In particular, this definition has been reproduced in similar terms in Article 7.1.7 of the UNIDROIT Principles of International Commercial Contracts. As explained in the Preamble of the Principles, although the Principles are not binding per se, “they shall be applied when the parties have agreed that their contract be governed by them. They may be applied when the parties have agreed that their contract be governed by general principles of law, the lex mercatoria or the like”.
Thus, the criteria of force majeure under French law are mirrored at the international level, so that once again, the adoption of sanctions against Russia may, depending on the particular situation, constitute force majeure.
III- Validity of the unforeseeability factor several months after the invasion
However, the question of unforeseeability arises in relation to contracts concluded after the invasion of Ukraine concerning areas which were not subject to sanctions at the time of conclusion, but which later became so.
Indeed, several arbitral awards of the International Court of Arbitration of the International Chamber of Commerce (ICC) have held that, as the relevant export controls came into force before the conclusion of the contract, the factor of unforeseeability was lacking for the situation to qualify as force majeure.
Consequently, it is then necessary to determine at which point one can consider that one is faced with an unforeseeable situation. In the medical field, for example, it was considered that the dengue epidemic was recurrent and therefore predictable or that the arrival of the H1N1 virus had been widely predicted even before the implementation of health regulations. Regarding the Coronavirus pandemic, it was recognised that it was not a force majeure situation per se but that certain situations arising from it could be considered as force majeure due to their unforeseeability, exteriority and irresistibility. This can partly be explained by the unprecedented scale of restrictions adopted in response to the pandemic.
Therefore, in the context of the war in Ukraine, in the current absence of case law on the matter, it is important to note that such drastic restrictive measures have never been adopted in a similar context. Therefore, in addition to the war itself, the fait du Prince resulting from it can be deemed force majeure, even several months after the entry into force of the first sanctions measures taken following the invasion of Ukraine. Thus, it is possible to consider that even for contracts signed after the invasion of Ukraine relating to areas that a person acting in good faith could not have imagined would be affected by new sanctions, force majeure could be characterised.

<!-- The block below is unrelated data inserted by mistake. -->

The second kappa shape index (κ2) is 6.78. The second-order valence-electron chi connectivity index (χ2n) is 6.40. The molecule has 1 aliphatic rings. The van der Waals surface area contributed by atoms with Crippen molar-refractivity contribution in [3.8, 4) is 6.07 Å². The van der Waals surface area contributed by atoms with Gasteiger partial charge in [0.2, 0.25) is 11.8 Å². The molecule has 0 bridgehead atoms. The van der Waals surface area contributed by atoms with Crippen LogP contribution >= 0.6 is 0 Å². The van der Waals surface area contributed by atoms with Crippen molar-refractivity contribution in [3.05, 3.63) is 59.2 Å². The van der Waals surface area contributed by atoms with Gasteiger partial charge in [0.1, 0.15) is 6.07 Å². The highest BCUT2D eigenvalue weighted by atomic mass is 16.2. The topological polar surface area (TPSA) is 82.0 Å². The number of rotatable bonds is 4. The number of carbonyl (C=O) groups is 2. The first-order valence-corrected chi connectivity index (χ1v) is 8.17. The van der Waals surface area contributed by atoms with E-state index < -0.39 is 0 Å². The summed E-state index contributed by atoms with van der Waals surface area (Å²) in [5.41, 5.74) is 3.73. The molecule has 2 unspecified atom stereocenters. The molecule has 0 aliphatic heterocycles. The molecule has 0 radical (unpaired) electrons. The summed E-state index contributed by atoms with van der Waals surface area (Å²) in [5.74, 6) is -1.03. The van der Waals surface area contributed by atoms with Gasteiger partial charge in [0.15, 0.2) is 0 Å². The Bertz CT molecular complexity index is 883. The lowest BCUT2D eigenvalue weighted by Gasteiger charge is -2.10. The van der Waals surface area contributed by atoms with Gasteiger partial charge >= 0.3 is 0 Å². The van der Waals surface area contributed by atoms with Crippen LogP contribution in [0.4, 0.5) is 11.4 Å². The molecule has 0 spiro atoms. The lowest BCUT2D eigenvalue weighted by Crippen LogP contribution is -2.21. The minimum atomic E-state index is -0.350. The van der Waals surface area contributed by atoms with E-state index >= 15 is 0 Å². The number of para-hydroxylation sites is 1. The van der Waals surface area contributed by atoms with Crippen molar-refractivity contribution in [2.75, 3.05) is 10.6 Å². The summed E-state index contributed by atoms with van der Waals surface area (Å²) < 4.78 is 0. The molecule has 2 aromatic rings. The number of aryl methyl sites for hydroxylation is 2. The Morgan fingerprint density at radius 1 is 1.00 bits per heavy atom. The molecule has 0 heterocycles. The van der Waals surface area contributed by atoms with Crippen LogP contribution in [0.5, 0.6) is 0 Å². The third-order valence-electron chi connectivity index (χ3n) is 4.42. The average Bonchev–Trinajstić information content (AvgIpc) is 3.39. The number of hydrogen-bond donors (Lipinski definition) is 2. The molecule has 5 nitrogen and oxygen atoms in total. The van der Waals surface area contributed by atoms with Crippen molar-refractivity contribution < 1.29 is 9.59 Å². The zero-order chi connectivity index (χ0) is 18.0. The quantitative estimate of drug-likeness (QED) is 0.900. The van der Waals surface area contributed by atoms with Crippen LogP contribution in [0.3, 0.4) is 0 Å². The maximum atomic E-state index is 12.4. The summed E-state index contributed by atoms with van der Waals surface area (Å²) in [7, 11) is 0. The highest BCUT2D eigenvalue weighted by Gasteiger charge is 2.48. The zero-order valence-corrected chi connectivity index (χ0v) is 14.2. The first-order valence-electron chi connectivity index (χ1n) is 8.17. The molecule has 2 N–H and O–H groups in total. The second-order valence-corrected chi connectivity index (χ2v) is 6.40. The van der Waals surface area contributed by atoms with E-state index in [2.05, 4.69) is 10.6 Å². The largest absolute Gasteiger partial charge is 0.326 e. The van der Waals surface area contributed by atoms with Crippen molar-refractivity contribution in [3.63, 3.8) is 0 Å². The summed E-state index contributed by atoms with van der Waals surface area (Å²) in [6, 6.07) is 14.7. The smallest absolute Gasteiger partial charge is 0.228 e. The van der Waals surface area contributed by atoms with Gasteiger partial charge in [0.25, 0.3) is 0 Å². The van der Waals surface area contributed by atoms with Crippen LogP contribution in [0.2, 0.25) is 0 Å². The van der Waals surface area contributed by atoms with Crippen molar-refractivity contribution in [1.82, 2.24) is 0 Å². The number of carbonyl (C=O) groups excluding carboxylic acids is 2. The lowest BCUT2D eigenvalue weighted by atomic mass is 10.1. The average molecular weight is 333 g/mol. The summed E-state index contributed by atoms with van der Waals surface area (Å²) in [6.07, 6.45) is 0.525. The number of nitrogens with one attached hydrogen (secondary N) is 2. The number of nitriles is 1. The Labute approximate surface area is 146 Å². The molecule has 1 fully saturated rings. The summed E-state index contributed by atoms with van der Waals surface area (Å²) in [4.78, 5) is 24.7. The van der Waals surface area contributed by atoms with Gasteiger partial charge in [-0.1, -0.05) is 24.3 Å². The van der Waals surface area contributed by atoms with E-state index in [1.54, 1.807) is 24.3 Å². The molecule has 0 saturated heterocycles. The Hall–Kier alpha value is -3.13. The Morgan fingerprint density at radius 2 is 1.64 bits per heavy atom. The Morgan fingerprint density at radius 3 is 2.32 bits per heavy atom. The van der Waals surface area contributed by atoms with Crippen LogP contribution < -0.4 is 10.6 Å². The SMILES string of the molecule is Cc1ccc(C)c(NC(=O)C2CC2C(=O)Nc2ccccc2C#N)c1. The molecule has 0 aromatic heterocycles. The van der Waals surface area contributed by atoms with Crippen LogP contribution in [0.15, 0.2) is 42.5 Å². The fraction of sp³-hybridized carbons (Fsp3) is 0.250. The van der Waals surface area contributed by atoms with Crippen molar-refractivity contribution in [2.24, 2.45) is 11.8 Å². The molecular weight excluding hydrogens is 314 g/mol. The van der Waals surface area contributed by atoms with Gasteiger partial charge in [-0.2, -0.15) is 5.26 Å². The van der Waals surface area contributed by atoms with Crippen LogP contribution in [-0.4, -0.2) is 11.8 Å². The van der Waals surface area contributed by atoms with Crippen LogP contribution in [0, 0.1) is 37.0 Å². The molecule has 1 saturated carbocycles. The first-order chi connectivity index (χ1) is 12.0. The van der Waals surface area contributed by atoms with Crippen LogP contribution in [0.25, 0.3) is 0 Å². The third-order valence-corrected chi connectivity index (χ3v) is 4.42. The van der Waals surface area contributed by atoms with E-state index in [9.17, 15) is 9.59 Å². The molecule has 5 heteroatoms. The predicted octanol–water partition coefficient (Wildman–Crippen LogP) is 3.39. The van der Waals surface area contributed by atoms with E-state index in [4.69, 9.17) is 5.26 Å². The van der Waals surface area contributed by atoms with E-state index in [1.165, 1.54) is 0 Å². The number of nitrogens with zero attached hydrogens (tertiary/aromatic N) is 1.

In conclusion, it is essential to recall that the force majeure claim to justify the non-performance of the provisions of a contract requires the presence of factors of exteriority, irresistibility and unforeseeability, which are analysed on a case-by-case basis. In the context of the war in Ukraine, the sanctions adopted against Russia were of such unprecedented magnitude that it would be possible to consider that the different waves of sanctions were all unforeseeable.
Regardless, it must be stressed that Regulation (EU) 833/2014 establishes an “anti-claims shield” in the event of litigation or arbitration, which as highlighted in the decision of the Quebec Court of Appeal of 15 February 2000 in the case of La Compagnie Nationale Air France v. Libyan Arab Airlines, does not render the dispute non-arbitrable. Accordingly, Article 11(1) of Regulation (EU) 833/2014 specifies that “no claims in connection with any contract or transaction the performance of which has been affected, directly or indirectly, in whole or in part, by the measures imposed under this Regulation […] shall be satisfied”.
Substantially, companies that continue to do business with Russia are advised to assess the compliance of their current contracts with the various sanctions and to ensure that clauses relating to the impact of international sanctions are included when concluding new contracts.
 Cour de cassation, Chambre civile 3, 7 décembre 2022, n°21-12.604.
 Cour de cassation, Ass. Plén., 10 juillet 2020 n° 18-18.542 et 18-21.814.
 Recueil des sentences arbitrales de la CCI 2016-2020, Affaires 2216, 3093/3100 et 3740, Kluwer Law International, 15 janvier 2022.
 Cour d’appel de Nancy, 1ère chambre, 22 novembre 2010, n° 09/00003.
 Cour d’appel de Besançon, 8 janv. 2014, n° 12/02291.
 Cour d’appel de Colmar, 6ème chamabre, 16 mars 2020, n° 20/01142 ; n° 20/01143 et n° 20/01206.
 French legal concept used in French administrative law to designate a measure taken by the administration which has an impact on a contract to which it is party or more broadly, an arbitrary act by a government, head of state or other public authority.
 Pierrick Le Goff, Thierry Titone, Matthieu Dary, Natalia Ivanytska et Thibaut Brenot, « Sanctions contre la Russie : enjeux juridiques et impacts contractuels », Degaullefleurance [en ligne], 18 mars 2022.
 Decision of the Québec Court of Appeal  R.J.Q. 717, J.Q. No. 410.